I am adopting the later approach for this post. To set this up, we first need to add a node to the . We will also give it an id, so we can reference it later. This clip-path is going to be a since that is all we need. The code below sets up the clipping path for the that contains the paths to root. The variable *animGroup*holds the reference to this group.

 1var svgRoot = d3.select(containerName)
 2    .append("svg:svg").attr("width", size.width).attr("height", size.height);
 3
 4// Add the clipping path
 5svgRoot.append("svg:clipPath").attr("id", "clipper")
 6    .append("svg:rect")
 7    .attr('id', 'clip-rect');
 8
 9var layoutRoot = svgRoot
10    .append("svg:g")
11    .attr("class", "container")
12    .attr("transform", "translate(" + maxLabelLength + ",0)");
13
14// set the clipping path
15var animGroup = layoutRoot.append("svg:g")
16    .attr("clip-path", "url(#clipper)");
Note that we have also set up an “id” for the (#clip-rect), which we will use later for animating the clipping path. The “click” handler To kick off the animation, we will detect a click happening on a node and then draw the path from the clicked node to the root. In the code below we do this using d3.js’ event API: the on(“event”) method.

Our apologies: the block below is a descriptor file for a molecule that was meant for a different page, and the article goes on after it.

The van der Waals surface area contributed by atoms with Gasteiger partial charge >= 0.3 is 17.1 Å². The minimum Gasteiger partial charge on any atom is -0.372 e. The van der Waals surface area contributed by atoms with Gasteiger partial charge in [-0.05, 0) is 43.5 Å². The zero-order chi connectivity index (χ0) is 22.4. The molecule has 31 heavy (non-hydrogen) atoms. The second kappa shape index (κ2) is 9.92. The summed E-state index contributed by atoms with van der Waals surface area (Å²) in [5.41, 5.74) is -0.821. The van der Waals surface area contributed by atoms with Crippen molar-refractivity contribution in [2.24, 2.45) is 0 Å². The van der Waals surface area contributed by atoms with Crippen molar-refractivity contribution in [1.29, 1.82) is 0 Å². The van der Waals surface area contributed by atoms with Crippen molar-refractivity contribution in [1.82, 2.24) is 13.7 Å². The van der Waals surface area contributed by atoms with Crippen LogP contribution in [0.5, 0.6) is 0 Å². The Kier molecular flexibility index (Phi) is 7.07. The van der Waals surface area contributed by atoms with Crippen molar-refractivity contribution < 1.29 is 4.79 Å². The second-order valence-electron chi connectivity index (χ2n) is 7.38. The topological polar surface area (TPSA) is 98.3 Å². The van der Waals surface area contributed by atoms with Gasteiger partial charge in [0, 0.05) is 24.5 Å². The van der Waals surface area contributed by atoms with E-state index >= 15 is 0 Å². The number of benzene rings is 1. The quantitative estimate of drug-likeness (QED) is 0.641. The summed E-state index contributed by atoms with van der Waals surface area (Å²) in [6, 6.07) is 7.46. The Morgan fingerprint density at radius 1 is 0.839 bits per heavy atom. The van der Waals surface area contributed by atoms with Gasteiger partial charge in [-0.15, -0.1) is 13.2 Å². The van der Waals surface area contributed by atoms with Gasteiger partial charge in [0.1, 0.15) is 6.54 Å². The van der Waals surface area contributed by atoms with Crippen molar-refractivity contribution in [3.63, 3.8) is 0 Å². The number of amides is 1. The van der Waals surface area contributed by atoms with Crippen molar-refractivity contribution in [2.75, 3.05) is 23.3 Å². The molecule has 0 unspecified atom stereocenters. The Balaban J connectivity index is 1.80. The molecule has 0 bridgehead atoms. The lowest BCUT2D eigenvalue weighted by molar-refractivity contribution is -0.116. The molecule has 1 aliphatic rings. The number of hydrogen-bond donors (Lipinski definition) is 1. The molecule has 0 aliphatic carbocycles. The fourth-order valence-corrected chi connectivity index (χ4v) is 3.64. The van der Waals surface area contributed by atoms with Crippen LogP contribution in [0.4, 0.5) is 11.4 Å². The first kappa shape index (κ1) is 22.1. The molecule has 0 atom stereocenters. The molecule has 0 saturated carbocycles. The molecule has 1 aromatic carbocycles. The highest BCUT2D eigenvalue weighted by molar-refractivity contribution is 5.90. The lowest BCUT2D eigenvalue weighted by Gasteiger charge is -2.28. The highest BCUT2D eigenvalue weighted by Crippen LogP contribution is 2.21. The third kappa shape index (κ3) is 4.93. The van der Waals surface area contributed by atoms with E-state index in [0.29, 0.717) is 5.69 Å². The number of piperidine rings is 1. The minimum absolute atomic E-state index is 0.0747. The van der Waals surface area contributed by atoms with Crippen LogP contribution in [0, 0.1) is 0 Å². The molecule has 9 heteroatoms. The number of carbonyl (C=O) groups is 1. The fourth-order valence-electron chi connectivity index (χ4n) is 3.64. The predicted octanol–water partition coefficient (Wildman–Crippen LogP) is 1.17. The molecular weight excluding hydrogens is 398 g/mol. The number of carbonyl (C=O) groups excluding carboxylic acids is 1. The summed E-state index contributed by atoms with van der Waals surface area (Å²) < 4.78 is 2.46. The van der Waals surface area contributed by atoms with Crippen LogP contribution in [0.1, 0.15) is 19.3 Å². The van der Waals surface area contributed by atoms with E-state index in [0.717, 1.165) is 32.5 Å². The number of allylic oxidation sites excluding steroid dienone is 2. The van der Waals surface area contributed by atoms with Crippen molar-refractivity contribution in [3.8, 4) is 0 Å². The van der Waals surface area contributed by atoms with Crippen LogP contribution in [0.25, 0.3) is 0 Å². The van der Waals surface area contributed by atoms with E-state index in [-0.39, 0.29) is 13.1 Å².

1function setupMouseEvents()
 2{
 3    ui.nodeGroup.on('mouseover', function(d, i)
 4    {
 5        d3.select(this).select("circle").classed("hover", true);
 6    })
 7        .on('mouseout', function(d, i)
 8        {
 9            d3.select(this).select("circle").classed("hover", false);
10        })
11        .on('click', function(nd, i)
12        {
13            // Walk parent chain
14            var ancestors = [];
15            var parent = nd;
16            while (!_.isUndefined(parent)) {
17                ancestors.push(parent);
18                parent = parent.parent;
19            }
20
21            // Get the matched links
22            var matchedLinks = [];
23            ui.linkGroup.selectAll('path.link')
24                .filter(function(d, i)
25                {
26                    return _.any(ancestors, function(p)
27                    {
28                        return p === d.target;
29                    });
30                })